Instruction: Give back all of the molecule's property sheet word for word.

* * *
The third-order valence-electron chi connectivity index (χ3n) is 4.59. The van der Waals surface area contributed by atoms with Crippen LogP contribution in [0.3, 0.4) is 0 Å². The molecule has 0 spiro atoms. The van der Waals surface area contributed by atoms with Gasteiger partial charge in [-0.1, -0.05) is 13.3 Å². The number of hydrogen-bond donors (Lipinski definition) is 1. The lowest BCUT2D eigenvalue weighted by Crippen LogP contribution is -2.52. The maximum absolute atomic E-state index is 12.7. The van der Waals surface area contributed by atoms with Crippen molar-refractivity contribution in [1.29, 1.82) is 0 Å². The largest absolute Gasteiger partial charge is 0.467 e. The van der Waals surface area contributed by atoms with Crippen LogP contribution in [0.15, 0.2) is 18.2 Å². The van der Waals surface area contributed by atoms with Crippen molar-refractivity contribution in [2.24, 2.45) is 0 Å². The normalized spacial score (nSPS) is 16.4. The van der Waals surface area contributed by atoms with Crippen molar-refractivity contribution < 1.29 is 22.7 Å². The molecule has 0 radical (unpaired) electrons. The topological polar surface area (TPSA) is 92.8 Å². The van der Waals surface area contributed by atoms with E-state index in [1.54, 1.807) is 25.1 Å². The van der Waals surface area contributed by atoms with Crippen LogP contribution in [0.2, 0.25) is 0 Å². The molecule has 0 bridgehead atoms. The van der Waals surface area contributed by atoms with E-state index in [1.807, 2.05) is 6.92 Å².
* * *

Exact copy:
The third-order valence-electron chi connectivity index (χ3n) is 4.59. The van der Waals surface area contributed by atoms with Crippen LogP contribution in [0.3, 0.4) is 0 Å². The molecule has 0 spiro atoms. The van der Waals surface area contributed by atoms with Gasteiger partial charge in [-0.1, -0.05) is 13.3 Å². The number of hydrogen-bond donors (Lipinski definition) is 1. The lowest BCUT2D eigenvalue weighted by Crippen LogP contribution is -2.52. The maximum absolute atomic E-state index is 12.7. The van der Waals surface area contributed by atoms with Crippen molar-refractivity contribution in [1.29, 1.82) is 0 Å². The largest absolute Gasteiger partial charge is 0.467 e. The van der Waals surface area contributed by atoms with Crippen LogP contribution in [0.15, 0.2) is 18.2 Å². The van der Waals surface area contributed by atoms with Crippen molar-refractivity contribution in [2.24, 2.45) is 0 Å². The normalized spacial score (nSPS) is 16.4. The van der Waals surface area contributed by atoms with Crippen molar-refractivity contribution < 1.29 is 22.7 Å². The molecule has 0 radical (unpaired) electrons. The topological polar surface area (TPSA) is 92.8 Å². The van der Waals surface area contributed by atoms with E-state index in [1.54, 1.807) is 25.1 Å². The van der Waals surface area contributed by atoms with Crippen LogP contribution in [0.2, 0.25) is 0 Å². The molecule has 0 bridgehead atoms. The van der Waals surface area contributed by atoms with E-state index in [1.807, 2.05) is 6.92 Å².